The Fed is infamous for leaving plenty of wiggle room within its proclamations. The obfuscation may have reached its peak under Fed chair Alan Greenspan, whose “Greenspeak” was a marvel of dry, wordy ambiguity. But the careful statements from Janet Yellen’s Fed still leave the central bank plenty of latitude in its decision-making.

Fedspeak can serve a useful purpose in preventing over-reaction by the markets. But it’s also an implicit acknowledgement that it’s difficult for the Fed to know when and how to raise or lower rates.

Rate increases are based on interpreting an ocean of ever-shifting economic data from the economy, and once put into effect, they can impact the markets in unforeseen ways. One dynamic that is currently hampering the Fed’s efforts to create a rising-rate environment is the global flight to invest in the highest-quality currency, i.e. the U.S. dollar. The demand for greenbacks has created downward pressure on interest rates, working against the Fed’s goal.  

And as the phenomenon of Fedspeak suggests, the Fed also wants to avoid spooking the markets. It’s possible to see the Fed’s pronouncements as trial balloons, launched to gauge the reaction of investors. So far, the market reaction to the Fed’s latest remarks hasn’t been positive.

What’s ahead for this year? We would not be surprised to see two quarter-point rate increases rather than four. We’d be very surprised if there were no increases this year. Consider the larger picture, as the Fed does: Has anything changed in past several weeks that we didn’t already know about? Nope. China’s economy has been slowing for three years. Oil prices have been in decline for two and a half years. Employment is growing moderately, and inflation is stable and somewhat positive, which is exactly what the Fed wants.

Yes, markets are down. But we believe this is simply a healthy repricing of assets that had become too richly valued.

So what does this all mean for you as an investor? We don’t expect a barn-burning year in the market, nor a meaningfully negative one. We may see 3% to 6% returns, in line with a total rate increase of a quarter- or half-point, and muted but stable earnings for U.S. corporations.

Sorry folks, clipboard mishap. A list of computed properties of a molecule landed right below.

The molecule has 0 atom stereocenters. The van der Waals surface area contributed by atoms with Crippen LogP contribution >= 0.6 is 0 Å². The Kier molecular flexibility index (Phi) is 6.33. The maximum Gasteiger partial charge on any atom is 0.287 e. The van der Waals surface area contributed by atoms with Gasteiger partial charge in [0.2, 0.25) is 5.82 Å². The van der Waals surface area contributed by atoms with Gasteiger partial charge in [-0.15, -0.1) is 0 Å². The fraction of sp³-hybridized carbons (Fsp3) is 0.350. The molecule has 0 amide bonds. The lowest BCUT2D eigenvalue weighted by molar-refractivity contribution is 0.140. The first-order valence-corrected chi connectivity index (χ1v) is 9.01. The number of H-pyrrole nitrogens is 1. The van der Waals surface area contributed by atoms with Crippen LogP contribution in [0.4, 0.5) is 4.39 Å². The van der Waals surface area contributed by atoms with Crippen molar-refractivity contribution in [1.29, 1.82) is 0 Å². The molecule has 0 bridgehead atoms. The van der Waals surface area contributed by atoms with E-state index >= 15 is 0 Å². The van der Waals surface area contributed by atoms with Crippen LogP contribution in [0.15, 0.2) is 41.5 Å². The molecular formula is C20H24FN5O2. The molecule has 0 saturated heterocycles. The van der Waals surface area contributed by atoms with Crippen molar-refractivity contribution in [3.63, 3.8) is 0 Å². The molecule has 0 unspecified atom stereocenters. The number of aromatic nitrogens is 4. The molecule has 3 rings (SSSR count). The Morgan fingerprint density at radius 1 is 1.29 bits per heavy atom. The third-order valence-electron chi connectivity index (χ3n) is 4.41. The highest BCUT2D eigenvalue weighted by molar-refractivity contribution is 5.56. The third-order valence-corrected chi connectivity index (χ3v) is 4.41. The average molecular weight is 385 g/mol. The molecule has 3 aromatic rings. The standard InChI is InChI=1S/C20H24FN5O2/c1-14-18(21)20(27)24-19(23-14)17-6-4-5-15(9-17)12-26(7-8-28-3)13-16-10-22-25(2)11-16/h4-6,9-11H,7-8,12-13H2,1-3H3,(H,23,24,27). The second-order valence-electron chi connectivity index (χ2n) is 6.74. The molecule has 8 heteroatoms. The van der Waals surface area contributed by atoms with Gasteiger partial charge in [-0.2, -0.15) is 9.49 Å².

With so many moving pieces in play in the market, we recommend sticking with quality blue-chip stocks. It’s important in this relatively late stage of the bull market to be a stock picker rather than a market buyer. Especially attractive are companies that are managing international exposure well and that are growing their sales. Sales growth can be a good signal even if earnings are weakened by the conversion of overseas revenues to the strong dollar. The strategy has worked nicely over the past 18 months, and we expect that to continue for the next 6 to 12 months.

 


*The foregoing content reflects the author's personal opinions which may not coincide with the opinions of the firm, and are subject to change at any time without notice. Content provided herein is for informational purposes only and should not be used or construed as investment advice or a recommendation regarding the purchase or sale of any security. There is no guarantee that these statements, opinions, or forecasts provided herein will prove to be correct. Past performance is not a guarantee of future results. Indices are not available for direct investment. Any investor who attempts to mimic the performance of an index would incur fees and expenses which would reduce returns. All investing involves risk. Asset allocation and diversification does not ensure a profit or protect against a loss. Finally, please understand that–as with other social media–if you leave a comment, it will be made public.

Sailing Through November

 

Volatility has been the watchword for global markets this year. That goes whether you’re talking about emerging market’s economies or currencies, China’s or America’s stock markets, or global commodities prices. This year Canada slipped into a shallow recession and Brazil’s recession deepened. China’s Shanghai Composite Index surged 60% before crashing over 40%. Copper and oil have fallen over 20%. And our own stock market just completed its deepest correction since 2011. The VIX Index, which measures investor fear, temporarily spiked to four-year highs. Yes, volatility, which was mysteriously absent through 2012, 2013 and most of 2014, is back.

By now, we all know the list of risks & issues that caused the correction. Various signs of financial instability in China made us wonder if perhaps the world’s second-largest economy might be slowing more rapidly than expected. Certainly the government’s pathetic response to stock market chaos spoke of desperation. And falling commodities prices hinted at widespread global economic weakness.

Since the US has been in relatively better shape, the dollar has appreciated strongly against many foreign currencies. At the same time, our Federal Reserve is poised with its finger on the button to begin raising interest rates. And this expectation compounded the currency move and added to financial fragility in emerging markets.